At first jeans seem scary because there are so many pieces, a huge set of instructions and the pressure to get the fit right but it was so well explained that once I got going it just felt exciting to make. I think knowing I’d basted the test pair helped me feel confident that I wasn’t putting in loads of work to then end up with ill fitting jeans.

Once I’d sewn & overlocked the inside leg seam I got a notion to baste the side seams just in case. This was actually recommended as an optional step in the e-course but I had initially (naively) thought I might not need to do it seeing as I spent so much time basting at the beginning. However I’m glad I did, in the end I changed the seam allowance for the side seams to 10mm for a wee bit extra room to manoeuvre. They’d have fit at the usual 15mm SA but that extra 5mm off on each side made them much more comfortable.

For inserting the zip and the waistband I paid more attention to the video tutorials which I found clearer than the written instructions for these parts. I spent a bit of time with my seam ripper on the waistband after realising I’d jumped ahead of myself and tried to sew the waistband and facing at the same time.

I enlisted the help of my husband for the back pocket placement. It really does make a difference to shift the pockets around a little to find the right place for you. So he very patiently took photos for me and gave feedback as I gradually adjusted the pockets to the right position.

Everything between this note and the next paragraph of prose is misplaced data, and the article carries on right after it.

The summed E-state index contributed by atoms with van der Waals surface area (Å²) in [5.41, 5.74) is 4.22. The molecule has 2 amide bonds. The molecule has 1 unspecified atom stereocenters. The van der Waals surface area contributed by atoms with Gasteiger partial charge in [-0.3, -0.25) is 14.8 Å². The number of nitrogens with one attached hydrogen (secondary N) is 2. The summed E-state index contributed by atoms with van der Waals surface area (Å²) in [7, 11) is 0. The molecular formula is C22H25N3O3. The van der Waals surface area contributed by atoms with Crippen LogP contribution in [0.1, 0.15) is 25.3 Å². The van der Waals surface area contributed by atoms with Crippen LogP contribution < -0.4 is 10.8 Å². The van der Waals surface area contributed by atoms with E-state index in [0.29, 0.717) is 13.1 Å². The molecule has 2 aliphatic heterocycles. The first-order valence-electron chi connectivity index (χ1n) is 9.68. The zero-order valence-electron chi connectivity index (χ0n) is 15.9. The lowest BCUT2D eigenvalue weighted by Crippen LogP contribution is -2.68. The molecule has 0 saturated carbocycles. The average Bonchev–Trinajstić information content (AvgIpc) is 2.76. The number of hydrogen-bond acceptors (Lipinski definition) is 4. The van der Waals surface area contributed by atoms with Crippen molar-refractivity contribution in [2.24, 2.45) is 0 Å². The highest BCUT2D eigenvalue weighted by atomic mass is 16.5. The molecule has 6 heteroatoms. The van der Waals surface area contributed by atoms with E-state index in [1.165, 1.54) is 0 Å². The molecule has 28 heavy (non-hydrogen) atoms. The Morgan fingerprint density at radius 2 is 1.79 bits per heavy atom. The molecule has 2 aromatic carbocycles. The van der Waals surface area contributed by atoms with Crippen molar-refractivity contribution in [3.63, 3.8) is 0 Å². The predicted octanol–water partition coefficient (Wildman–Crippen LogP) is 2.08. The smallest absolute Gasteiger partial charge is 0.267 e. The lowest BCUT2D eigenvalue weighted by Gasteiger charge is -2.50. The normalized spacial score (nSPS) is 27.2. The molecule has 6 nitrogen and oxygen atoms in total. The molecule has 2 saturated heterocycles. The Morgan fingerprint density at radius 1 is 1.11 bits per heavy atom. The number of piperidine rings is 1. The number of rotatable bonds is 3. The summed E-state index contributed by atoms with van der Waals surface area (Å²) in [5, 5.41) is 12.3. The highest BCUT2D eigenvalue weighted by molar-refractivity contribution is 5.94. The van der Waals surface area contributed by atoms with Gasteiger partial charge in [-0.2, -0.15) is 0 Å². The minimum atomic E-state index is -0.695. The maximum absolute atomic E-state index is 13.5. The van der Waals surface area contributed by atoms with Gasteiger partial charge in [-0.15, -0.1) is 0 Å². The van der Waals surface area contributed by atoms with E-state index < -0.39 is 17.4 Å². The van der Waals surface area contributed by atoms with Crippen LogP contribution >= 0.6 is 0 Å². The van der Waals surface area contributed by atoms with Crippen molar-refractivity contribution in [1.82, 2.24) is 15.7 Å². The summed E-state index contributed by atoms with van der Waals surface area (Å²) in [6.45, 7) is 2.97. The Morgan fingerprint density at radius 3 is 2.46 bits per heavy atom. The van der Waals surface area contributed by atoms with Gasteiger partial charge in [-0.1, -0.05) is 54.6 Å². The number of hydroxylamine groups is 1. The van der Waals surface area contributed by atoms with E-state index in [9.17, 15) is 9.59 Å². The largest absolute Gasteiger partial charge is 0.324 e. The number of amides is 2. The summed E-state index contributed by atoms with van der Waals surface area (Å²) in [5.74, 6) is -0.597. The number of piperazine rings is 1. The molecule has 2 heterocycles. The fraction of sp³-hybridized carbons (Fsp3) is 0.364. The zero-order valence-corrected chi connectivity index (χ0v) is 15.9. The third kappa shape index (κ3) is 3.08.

For the rivets and jeans button I used a teeny wee awl that came with my rivets pack, a hammer and a cast iron stone. I used my prym pliers for closing the rivets initially and gave them a tap with the hammer if they needed a little bit of help to stay together. (also how fun is when you can get a hammer out while sewing!)

How long did it take to make

I began on 15th January and finished them on 28th January. I spent a full weekend just working in getting the fit right on my pattern pieces before going anywhere near the sewing machine. I reckon it was equivalent to around 5 full days sewing for this first go at jeans making.

Finished garment

I absolutely love my finished jeans and I love that the process of making them has given me so much more confidence in my sewing abilities. Learning to make and correctly fit jeans is an empowering process. As someone who would usually struggle with buying rtw jeans it was refreshing not to have to worry about the usual ‘it’ll fit at the hips or the waist or the legs but not all of them’ dilemma. The final instruction page states “congratulations you’re officially a sewing ninja!” and oh boy does that accurately describe the feeling!

Wear with /wearability

Wear with everything! This is one of the main reasons that jeans were such a big deal to me. Being able to make my own jeans brings me a giant step forward in the number of days a week I’ll be wearing clothes I’ve made vs rtw. Having now worn them for a few days I can feel the material loosening out a bit so will probably wear them with a belt most of the time unless they’ve just come out the wash.

Will there be a next time/any changes?

I would love to make these again. In my experience making this pair it’s definitely one to do when I’ve got plenty of time to dedicate to them.

I think next time I make them I might do a bit of batch sewing and make 2 pairs at the same time.

If you’re thinking about making jeans and are still feeling nervous I hope this helped. I’m also going to share a link to a Closet Case blog post on boosting your sewing confidence which was tremendously helpful for me and I keep bookmarked to go back to.